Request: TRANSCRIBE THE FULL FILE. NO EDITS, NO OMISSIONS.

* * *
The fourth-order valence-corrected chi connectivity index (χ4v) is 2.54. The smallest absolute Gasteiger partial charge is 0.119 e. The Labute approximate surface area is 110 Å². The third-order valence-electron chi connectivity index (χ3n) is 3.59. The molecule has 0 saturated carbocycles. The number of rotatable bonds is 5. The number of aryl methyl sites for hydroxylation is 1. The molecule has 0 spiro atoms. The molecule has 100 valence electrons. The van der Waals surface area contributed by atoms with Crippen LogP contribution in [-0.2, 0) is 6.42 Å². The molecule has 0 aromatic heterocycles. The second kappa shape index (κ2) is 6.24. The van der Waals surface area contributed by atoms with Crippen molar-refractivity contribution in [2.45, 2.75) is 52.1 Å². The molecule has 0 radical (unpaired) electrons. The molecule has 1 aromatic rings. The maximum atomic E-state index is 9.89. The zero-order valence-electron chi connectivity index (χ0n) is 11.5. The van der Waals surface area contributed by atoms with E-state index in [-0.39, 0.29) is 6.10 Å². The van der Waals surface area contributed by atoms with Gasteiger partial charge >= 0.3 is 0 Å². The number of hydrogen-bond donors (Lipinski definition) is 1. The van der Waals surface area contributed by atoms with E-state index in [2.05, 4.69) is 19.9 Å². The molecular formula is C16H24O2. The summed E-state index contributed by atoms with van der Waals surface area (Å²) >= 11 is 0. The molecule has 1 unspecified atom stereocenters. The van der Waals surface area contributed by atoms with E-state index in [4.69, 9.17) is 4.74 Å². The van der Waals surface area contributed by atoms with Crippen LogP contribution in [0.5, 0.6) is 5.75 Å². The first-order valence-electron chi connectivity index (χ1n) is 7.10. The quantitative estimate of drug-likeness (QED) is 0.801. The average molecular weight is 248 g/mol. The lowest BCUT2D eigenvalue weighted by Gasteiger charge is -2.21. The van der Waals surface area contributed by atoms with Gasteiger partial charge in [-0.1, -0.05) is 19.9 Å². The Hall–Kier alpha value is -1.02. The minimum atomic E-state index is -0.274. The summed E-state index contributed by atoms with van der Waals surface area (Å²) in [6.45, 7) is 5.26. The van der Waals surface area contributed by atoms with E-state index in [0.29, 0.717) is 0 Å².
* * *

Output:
The fourth-order valence-corrected chi connectivity index (χ4v) is 2.54. The smallest absolute Gasteiger partial charge is 0.119 e. The Labute approximate surface area is 110 Å². The third-order valence-electron chi connectivity index (χ3n) is 3.59. The molecule has 0 saturated carbocycles. The number of rotatable bonds is 5. The number of aryl methyl sites for hydroxylation is 1. The molecule has 0 spiro atoms. The molecule has 100 valence electrons. The van der Waals surface area contributed by atoms with Crippen LogP contribution in [-0.2, 0) is 6.42 Å². The molecule has 0 aromatic heterocycles. The second kappa shape index (κ2) is 6.24. The van der Waals surface area contributed by atoms with Crippen molar-refractivity contribution in [2.45, 2.75) is 52.1 Å². The molecule has 0 radical (unpaired) electrons. The molecule has 1 aromatic rings. The maximum atomic E-state index is 9.89. The zero-order valence-electron chi connectivity index (χ0n) is 11.5. The van der Waals surface area contributed by atoms with E-state index in [-0.39, 0.29) is 6.10 Å². The van der Waals surface area contributed by atoms with Gasteiger partial charge >= 0.3 is 0 Å². The number of hydrogen-bond donors (Lipinski definition) is 1. The van der Waals surface area contributed by atoms with E-state index in [2.05, 4.69) is 19.9 Å². The molecular formula is C16H24O2. The summed E-state index contributed by atoms with van der Waals surface area (Å²) >= 11 is 0. The molecule has 1 unspecified atom stereocenters. The van der Waals surface area contributed by atoms with E-state index in [4.69, 9.17) is 4.74 Å². The van der Waals surface area contributed by atoms with Crippen LogP contribution in [0.5, 0.6) is 5.75 Å². The first-order valence-electron chi connectivity index (χ1n) is 7.10. The quantitative estimate of drug-likeness (QED) is 0.801. The average molecular weight is 248 g/mol. The lowest BCUT2D eigenvalue weighted by Gasteiger charge is -2.21. The van der Waals surface area contributed by atoms with Gasteiger partial charge in [-0.1, -0.05) is 19.9 Å². The Hall–Kier alpha value is -1.02. The minimum atomic E-state index is -0.274. The summed E-state index contributed by atoms with van der Waals surface area (Å²) in [6.45, 7) is 5.26. The van der Waals surface area contributed by atoms with E-state index in [0.29, 0.717) is 0 Å².